Thousands of Palestinians participated in events in the Galilee, West Bank and Gaza Strip commemorating Land Day on Wednesday, but there were no clashes with IDF troops, despite concern that violent riots could erupt following a spate of deadly terror attacks in Israel.
Earlier on Wednesday, the IDF said that it had beefed up troops along the Gaza border and in the West Bank ahead of Land Day.
The military sent reinforcements to the Gaza Division including additional infantry troops and special forces with advanced technology to deter violent protests along the fence.
The IDF said that the troops were deployed to the southern front according to plans prepared for the month of Ramadan.
Land Day commemorates the Israeli government’s expropriation of Arab-owned land in Galilee on March 30, 1976. Six unarmed Arab citizens were killed and hundreds were wounded and arrested in the ensuing riots and confrontations with the IDF and police.
While Gazans have regularly held violent demonstrations along the border fence, this year Land Day was commemorated in the Gaza Port in an attempt to reduce the possibility of riots near the fence.
Nevertheless, there had been concern that Gazans would approach the fence and clash with troops.
In September, Border Police sniper St.-Sgt. Barel Shmueli was shot in the head and killed at point-blank range by a Hamas operative, during a violent riot in the northern part of the Gaza Strip.
His death led to harsh criticism of the military and government, with some claiming that it had imposed restrictions on troops along the border.
The worry over violence comes despite moves by Israel to reduce tensions ahead of Ramadan that begins on Saturday, including the approval of 20,000 work permits for Gazans.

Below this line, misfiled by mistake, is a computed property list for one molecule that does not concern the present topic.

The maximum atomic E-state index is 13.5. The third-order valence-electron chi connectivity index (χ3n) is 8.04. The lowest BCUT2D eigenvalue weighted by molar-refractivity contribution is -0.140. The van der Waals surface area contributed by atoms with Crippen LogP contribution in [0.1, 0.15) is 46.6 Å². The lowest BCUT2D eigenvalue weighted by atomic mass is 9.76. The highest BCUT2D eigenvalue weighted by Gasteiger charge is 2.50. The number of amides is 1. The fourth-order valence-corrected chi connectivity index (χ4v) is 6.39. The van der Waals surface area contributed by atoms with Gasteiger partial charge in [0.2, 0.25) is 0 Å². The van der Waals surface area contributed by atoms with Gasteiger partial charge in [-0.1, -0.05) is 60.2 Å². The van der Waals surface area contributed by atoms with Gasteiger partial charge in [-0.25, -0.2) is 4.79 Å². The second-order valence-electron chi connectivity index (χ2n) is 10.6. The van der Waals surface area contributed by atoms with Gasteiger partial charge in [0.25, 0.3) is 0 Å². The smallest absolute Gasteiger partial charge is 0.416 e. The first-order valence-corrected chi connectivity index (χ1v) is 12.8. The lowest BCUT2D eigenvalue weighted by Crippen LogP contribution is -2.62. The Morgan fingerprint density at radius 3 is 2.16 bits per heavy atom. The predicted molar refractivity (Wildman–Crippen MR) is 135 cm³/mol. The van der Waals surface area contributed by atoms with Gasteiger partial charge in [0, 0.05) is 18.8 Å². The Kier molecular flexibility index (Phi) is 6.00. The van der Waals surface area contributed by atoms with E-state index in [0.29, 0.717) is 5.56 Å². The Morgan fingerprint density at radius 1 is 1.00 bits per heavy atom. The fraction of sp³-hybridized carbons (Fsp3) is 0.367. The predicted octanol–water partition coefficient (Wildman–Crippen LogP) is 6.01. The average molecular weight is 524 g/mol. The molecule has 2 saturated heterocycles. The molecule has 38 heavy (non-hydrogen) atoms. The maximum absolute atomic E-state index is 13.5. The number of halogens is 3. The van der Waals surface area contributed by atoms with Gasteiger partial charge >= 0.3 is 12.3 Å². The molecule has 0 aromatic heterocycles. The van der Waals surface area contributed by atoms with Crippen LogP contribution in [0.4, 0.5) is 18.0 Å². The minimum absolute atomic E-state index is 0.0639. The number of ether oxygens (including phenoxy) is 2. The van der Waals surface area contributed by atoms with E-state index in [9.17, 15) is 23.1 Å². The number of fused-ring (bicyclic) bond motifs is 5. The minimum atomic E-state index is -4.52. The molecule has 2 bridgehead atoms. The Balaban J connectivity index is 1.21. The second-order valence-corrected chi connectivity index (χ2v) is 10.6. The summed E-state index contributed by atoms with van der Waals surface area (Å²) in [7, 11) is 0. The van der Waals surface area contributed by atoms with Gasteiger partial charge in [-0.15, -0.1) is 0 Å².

The IDF has also reinforced forces in the West Bank with 12 battalions, though they will be mainly protecting the seam line and areas close to the separation fence.
Demonstrations are also expected to take place on Thursday in the West Bank and Galilee, where the main event for the day is scheduled in Sakhnin. From there, demonstrators will march to Arrabe and Deir Hanna for a large rally.
In a provocative move, extreme right-wing legislator Itamar Ben-Gvir said that he intends to visit the Temple Mount Compound on Thursday.
Last month he set up a makeshift office in the flashpoint neighborhood of Sheikh Jarrah in east Jerusalem. Clashes in Jerusalem between Palestinians and police, both in Sheikh Jarrah and on the Temple Mount, led to 11 days of war with Gaza in May after Hamas fired seven rockets on the capital.
In a statement welcoming the attack in Bnei Brak, Hamas leader Ismail Haniyeh said that “Hamarsha’s operation has redrawn the map of the homeland, revived the spirit of holding tight to this blessed land, and directed a message that the future is drawn by the legitimate indigenous owners of Palestine, not the occupiers, normalizers or collaborators.”
Referring to the conflict in May, Haniyeh said that Palestinians will continue to resist Israel.
“It is the legitimate, valiant and moral resistance to end the occupation from our land and sanctuaries, free our detainees, and return to our homes from which we were displaced.”